Friday, November 24, 2006

Why are Muslims distributing Thanksgiving baskets to the needy?

Muslim Thanksgiving Baskets For US Needy
By Sahar Kassaimah, IOL Correspondent

WASHINGTON — On Thanksgiving, an annual one-day holiday to give thanks to God celebrated in the US on the fourth Thursday of November, many Muslim communities distribute food baskets among low-income families and veterans.
"The program which started in November 2001 is meant to feed the needy during the Thanksgiving holiday," Ahmed Bedier, the Council on American-Islamic Relations (CAIR) Tampa Director, told
The five-year program is sponsored by CAIR and fundraised by CAIR members in the region in tandem with the Muslim community.
The distribution of the food baskets will be handled by the United Way, a coalition of charitable organizations that have traditionally pooled efforts in fundraising.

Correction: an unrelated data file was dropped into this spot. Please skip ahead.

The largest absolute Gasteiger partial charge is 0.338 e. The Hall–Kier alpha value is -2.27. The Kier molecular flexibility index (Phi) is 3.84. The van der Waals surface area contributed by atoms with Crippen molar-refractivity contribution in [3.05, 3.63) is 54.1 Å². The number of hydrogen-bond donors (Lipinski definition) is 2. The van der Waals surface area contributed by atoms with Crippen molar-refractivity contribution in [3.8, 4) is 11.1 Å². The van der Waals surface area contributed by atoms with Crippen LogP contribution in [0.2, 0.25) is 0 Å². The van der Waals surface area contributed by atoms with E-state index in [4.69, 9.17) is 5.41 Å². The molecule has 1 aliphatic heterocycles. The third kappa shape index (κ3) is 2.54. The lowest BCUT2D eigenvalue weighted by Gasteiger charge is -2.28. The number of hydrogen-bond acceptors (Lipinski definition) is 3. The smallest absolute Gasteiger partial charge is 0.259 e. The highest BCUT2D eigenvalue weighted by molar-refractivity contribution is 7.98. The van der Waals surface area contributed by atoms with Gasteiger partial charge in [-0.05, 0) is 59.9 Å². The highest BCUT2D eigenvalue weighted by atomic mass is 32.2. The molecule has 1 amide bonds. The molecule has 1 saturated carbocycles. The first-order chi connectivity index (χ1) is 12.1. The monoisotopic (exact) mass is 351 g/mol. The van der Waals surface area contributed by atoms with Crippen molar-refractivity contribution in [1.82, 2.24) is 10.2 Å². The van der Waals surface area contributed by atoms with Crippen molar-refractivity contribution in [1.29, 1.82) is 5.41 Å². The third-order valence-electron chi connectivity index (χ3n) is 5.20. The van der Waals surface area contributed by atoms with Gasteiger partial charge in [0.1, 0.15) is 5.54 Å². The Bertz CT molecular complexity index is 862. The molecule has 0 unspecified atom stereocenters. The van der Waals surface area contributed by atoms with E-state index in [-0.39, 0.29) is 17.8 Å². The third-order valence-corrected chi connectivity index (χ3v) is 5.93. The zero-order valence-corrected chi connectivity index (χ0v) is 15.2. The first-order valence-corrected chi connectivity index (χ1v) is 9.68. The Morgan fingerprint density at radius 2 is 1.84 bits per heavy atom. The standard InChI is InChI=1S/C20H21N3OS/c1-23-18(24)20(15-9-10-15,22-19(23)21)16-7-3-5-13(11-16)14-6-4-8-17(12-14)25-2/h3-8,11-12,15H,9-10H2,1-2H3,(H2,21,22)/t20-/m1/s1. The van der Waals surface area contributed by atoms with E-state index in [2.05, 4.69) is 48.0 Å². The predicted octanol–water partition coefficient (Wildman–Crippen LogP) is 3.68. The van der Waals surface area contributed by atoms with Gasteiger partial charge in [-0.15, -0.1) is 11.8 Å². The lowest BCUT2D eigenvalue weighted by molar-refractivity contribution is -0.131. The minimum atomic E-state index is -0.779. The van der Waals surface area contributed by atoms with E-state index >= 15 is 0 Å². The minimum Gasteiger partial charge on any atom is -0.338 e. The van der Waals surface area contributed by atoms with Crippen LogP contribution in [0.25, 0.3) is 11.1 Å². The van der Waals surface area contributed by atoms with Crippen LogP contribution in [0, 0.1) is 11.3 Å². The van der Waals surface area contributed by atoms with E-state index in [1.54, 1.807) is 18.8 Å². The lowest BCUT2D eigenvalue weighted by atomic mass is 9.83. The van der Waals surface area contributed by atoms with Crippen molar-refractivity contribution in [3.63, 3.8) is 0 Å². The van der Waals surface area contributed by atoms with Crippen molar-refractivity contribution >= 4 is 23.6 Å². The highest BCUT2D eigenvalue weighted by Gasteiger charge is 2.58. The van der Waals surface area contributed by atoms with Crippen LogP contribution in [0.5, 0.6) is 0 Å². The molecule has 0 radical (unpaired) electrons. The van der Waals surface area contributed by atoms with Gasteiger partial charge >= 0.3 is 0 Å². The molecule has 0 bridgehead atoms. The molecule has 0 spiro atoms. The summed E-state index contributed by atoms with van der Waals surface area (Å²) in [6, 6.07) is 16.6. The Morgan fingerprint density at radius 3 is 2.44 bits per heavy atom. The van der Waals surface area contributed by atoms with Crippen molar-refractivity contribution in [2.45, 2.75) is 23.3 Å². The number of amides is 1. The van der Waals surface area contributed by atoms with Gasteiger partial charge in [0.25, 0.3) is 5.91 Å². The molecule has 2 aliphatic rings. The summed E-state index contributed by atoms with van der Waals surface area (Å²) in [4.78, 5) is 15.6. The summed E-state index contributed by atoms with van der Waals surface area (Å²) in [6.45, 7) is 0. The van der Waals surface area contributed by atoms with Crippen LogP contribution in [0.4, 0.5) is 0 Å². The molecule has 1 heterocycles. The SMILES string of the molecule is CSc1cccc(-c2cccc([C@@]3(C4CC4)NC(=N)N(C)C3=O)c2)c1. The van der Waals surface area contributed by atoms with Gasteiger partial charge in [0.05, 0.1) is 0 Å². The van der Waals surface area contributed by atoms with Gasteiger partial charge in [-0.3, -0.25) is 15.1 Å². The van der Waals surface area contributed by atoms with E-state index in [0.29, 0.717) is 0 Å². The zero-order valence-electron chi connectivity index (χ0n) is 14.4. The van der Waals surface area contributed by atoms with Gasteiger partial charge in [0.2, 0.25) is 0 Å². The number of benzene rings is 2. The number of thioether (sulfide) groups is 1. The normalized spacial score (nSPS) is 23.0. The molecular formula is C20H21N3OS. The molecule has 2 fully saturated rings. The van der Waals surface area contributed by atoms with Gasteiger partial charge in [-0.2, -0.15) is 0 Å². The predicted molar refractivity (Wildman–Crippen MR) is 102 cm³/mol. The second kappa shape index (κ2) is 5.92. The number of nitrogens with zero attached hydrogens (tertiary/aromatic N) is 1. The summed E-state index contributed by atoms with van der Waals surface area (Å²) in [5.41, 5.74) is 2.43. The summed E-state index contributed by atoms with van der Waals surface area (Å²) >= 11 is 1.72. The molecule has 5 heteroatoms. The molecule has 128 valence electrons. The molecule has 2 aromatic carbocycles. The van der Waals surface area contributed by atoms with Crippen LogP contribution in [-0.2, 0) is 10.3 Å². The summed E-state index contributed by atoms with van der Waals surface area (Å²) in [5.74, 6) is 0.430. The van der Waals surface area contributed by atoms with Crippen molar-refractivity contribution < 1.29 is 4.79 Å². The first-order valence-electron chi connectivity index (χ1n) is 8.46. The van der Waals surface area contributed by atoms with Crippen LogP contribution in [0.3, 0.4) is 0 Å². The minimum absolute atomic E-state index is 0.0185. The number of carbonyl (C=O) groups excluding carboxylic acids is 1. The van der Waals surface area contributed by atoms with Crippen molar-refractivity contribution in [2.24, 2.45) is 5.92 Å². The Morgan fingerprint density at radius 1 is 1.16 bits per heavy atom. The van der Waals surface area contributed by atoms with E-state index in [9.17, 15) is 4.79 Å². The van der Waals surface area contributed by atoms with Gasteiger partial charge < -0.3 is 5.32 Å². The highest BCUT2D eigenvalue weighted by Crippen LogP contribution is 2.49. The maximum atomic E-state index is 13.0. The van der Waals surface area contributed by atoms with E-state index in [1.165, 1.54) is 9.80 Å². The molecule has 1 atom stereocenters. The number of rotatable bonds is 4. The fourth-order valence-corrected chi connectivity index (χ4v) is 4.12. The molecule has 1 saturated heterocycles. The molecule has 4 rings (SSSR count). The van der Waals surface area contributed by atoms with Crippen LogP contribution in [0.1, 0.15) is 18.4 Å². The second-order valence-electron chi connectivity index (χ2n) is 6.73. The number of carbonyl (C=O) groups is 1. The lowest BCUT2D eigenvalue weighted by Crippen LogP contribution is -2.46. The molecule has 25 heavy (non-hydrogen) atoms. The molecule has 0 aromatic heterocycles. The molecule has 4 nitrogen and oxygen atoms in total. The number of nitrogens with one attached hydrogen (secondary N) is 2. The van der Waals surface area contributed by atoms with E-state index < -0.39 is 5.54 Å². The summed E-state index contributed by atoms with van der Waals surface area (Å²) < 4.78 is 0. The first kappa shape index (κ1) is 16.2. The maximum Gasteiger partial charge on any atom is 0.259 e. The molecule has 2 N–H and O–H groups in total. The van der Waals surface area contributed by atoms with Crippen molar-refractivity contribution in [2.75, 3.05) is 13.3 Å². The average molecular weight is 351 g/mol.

Each of the 1350 United Ways has its own local governing volunteer board.
"When the program started, Ramadan and Thanksgiving coincided. So we called it the Ramadan-Thanksgiving food basket program," Bedier recalled.
"Since then local Muslims raise money every year, around $5000, and work with CAIR and the United Way to distribute food baskets for the needy around the Thanksgiving holiday."
According to the Muslim activist, a total of 200 baskets are usually distributed.
"Our goal is to seek the pleasure of God. Islam teaches us to help the needy in our society," Bedier said."The message we are sending is that Islam is a humanitarian religion and that Muslims care about their communities and will give back."Bedier said that distributing food baskets on Thanksgiving was the idea of a local member of CAIR.
"It was the idea of an American Muslim physician who was a local member of CAIR," he recalled.
"The needy people’s reactions and the public are very positive and we receive great praise."
The Muslim activist said the program started locally but has inspired other Muslim communities around the country to hold similar events, such as public dinners to feed the needy.
There are no official figures for the number of Muslims in the United States but CAIR estimates the number at around seven to eight million.